Personalized medicine is the high-tech cutting edge tool in the battle against cancer. We’ll tell you how researchers are tailoring the treatment to fit the patient, and hear from cancer survivors who are alive today because of it.
Resources From the Program:
For cancer research information, click here.
Or email Ann Duesing, Librarian, UVA Health Sciences Library at firstname.lastname@example.org
While he obviously didn’t win the Virginia gubernatorial race last year, Libertarian Robert Sarvis pulled more than six-percent of the vote—which is impressive for a third-party candidate–and enough for some to argue that he siphoned votes away from former Virginia GOP Attorney General Ken Cuccinelli. Now, fresh off that campaign, Sarvis is really trying to pull an upset and win the U.S. Senate seat held by Democrat Mark Warner. He spoke with Virginia Public Radio’s Tommie McNeil about his game plan.
An oral history project and a soon-to-be released book tell the story of African American Heritage on the Roanoke-based Norfolk and Western Railroad. The memories are those of 20 retired and current black employees of N&W, which later became Norfolk Southern.
As Connie Stevens reports, the railroad was a microcosm of America itself—and the stories illustrate the momentum of equal opportunity.
The University of Virginia recently unveiled a painting by one of Germany’s best known graffiti artists — on four panels of the Berlin Wall. Sandy Hausman tells how that 9,000 pound monument came to Commonwealth.
With the Netflix series House of Cards threatening to leave Maryland, you might expect the state of Virginia to be in hot pursuit, but Sandy Hausman reports that Richmond is giving the cold shoulder to Francis Underwood.
Representatives of Virginia Clean Cities joined car manufacturers and industry experts at a Richmond Expo to showcase new technologies and vehicles powered by natural gas. They say such vehicles can produce significantly lower levels of emissions than traditional fuel sources….and that switching one waste truck has the pollution-reduction impact of removing 325 cars from the road. And as Virginia Public Radio’s Anne Marie Morgan reports, the advocates also say the idea of switching to natural gas for public and private fleets is catching on across the Commonwealth.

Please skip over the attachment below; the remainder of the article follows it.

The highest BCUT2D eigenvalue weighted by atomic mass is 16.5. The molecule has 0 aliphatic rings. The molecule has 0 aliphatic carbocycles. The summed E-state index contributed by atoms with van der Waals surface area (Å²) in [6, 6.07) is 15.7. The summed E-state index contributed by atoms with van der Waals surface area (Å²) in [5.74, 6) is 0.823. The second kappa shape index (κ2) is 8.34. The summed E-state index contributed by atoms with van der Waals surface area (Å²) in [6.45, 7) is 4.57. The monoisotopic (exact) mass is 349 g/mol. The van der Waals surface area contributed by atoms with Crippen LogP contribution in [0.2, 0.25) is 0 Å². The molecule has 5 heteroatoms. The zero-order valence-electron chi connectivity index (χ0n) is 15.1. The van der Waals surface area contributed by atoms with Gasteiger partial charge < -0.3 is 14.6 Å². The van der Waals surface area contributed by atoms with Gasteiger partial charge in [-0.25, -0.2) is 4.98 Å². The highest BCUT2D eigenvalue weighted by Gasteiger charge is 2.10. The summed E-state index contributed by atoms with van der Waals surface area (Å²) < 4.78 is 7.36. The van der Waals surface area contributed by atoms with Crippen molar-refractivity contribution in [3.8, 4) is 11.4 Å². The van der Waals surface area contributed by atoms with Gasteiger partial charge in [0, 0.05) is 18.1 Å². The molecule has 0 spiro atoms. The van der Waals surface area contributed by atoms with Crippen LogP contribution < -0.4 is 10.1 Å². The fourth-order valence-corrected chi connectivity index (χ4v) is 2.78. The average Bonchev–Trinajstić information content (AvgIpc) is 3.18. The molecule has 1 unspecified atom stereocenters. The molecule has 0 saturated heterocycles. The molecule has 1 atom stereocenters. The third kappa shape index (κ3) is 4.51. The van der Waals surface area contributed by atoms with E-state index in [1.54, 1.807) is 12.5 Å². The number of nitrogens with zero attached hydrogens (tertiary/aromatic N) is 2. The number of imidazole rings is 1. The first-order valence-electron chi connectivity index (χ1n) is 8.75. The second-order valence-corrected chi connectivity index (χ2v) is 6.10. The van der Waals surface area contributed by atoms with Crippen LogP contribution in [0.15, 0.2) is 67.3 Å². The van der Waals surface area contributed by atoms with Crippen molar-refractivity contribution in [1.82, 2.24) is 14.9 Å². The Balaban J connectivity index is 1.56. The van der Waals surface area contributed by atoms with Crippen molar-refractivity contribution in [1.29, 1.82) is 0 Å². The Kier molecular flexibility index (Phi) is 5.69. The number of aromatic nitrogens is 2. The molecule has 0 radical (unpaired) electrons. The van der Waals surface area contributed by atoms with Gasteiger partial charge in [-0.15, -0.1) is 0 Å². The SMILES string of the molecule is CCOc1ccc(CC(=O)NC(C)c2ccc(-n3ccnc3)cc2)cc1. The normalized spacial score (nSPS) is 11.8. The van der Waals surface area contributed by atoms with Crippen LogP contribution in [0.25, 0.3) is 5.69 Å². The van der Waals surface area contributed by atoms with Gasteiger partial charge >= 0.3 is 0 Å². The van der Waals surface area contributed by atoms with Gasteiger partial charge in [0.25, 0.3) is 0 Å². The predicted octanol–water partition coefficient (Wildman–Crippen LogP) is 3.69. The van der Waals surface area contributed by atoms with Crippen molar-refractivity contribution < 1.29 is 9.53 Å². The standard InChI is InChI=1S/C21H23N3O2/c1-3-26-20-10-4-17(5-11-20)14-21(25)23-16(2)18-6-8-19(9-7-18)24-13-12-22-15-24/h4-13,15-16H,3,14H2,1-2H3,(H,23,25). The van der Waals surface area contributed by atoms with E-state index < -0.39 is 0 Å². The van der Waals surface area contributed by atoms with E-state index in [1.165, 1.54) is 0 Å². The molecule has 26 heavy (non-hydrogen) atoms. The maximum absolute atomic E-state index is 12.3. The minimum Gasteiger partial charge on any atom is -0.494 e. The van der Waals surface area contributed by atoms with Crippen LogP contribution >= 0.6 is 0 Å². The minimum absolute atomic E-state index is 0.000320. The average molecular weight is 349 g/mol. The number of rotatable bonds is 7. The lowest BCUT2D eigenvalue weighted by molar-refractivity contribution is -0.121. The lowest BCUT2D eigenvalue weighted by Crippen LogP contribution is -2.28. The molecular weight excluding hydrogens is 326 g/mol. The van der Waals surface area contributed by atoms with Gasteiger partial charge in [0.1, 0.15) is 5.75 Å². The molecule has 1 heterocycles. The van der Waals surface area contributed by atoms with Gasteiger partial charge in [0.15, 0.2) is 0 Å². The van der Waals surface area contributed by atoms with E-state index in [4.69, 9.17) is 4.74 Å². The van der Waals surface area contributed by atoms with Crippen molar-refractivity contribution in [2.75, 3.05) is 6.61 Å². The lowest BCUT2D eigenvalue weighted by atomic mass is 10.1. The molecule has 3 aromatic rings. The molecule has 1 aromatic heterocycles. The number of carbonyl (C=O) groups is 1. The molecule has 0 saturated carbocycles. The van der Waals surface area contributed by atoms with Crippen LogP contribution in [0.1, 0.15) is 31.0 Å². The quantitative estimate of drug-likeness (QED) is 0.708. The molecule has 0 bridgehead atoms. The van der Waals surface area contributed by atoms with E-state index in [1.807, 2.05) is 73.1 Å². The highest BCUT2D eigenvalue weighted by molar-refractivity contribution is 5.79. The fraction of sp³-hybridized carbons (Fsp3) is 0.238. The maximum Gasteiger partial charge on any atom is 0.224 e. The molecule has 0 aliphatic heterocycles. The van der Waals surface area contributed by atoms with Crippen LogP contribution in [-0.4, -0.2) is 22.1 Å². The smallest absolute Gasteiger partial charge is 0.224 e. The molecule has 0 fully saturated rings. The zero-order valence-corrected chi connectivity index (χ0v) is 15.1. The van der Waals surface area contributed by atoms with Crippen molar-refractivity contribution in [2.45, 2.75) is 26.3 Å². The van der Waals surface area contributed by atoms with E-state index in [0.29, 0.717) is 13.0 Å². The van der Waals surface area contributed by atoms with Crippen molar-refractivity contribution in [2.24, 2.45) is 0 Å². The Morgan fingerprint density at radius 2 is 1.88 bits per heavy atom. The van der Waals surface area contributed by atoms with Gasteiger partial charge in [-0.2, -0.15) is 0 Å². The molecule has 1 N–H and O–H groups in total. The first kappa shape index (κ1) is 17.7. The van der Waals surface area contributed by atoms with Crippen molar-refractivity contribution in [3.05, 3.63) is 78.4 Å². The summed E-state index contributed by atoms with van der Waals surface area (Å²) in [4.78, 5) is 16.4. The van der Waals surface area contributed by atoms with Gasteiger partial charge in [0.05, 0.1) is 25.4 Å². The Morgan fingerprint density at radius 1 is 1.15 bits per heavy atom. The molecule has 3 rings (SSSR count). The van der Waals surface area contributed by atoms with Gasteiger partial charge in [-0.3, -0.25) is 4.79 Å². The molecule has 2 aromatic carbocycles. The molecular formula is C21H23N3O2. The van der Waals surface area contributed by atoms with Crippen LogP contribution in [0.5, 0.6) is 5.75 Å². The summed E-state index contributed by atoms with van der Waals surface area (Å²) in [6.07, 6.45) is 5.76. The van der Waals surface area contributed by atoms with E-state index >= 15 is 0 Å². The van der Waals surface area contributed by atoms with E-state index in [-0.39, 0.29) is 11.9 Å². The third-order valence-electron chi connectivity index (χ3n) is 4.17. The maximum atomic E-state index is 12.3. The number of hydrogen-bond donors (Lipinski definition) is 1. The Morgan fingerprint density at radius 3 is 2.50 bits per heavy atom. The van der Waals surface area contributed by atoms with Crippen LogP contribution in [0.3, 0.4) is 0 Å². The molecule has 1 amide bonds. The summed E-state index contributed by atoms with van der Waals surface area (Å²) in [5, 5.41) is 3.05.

In spite of a ruling against it, some Virginia police departments are still using license plate cameras that could allow them to track your car as you travel…and a Second Amendment advocacy group has taken exception to a letter written by a Chesterfield County high school principal. Those have been among the most read stories this past week at the Virginia Public Access Project’s VaNews link on vpap.org. Fred Echols reports.
The ACLU of Virginia wants to prevent a situation like that in 2012 where 31 protesters were arrested for straying outside a designated area on the state’s Capitol Square. As Virginia Public Radio’s Tommie McNeil reports, the organization is now calling on Governor McAuliffe through a letter to completely revise the regulations that limit citizens from expressing their views to lawmakers and other public officials.
On Virginia Conversations, we’re going to the farm without leaving the city….and closing the gap between farm and table. We’ll talk with speakers from this year’s Urban Agriculture Summit to get their advice on using open spaces in our communities to grow fresh fruit and produce.
Virginia Cooperative Extension
Listening to some of the tales of how people obtained copies of their birth certificates is like hearing the hobbit, Frodo Baggins, recount his journey into Mordor. But as Virginia Public Radio’s Tommie McNeil reports, Governor McAuliffe says Virginia is now writing a new chapter—by making those documents accessible through any DMV office.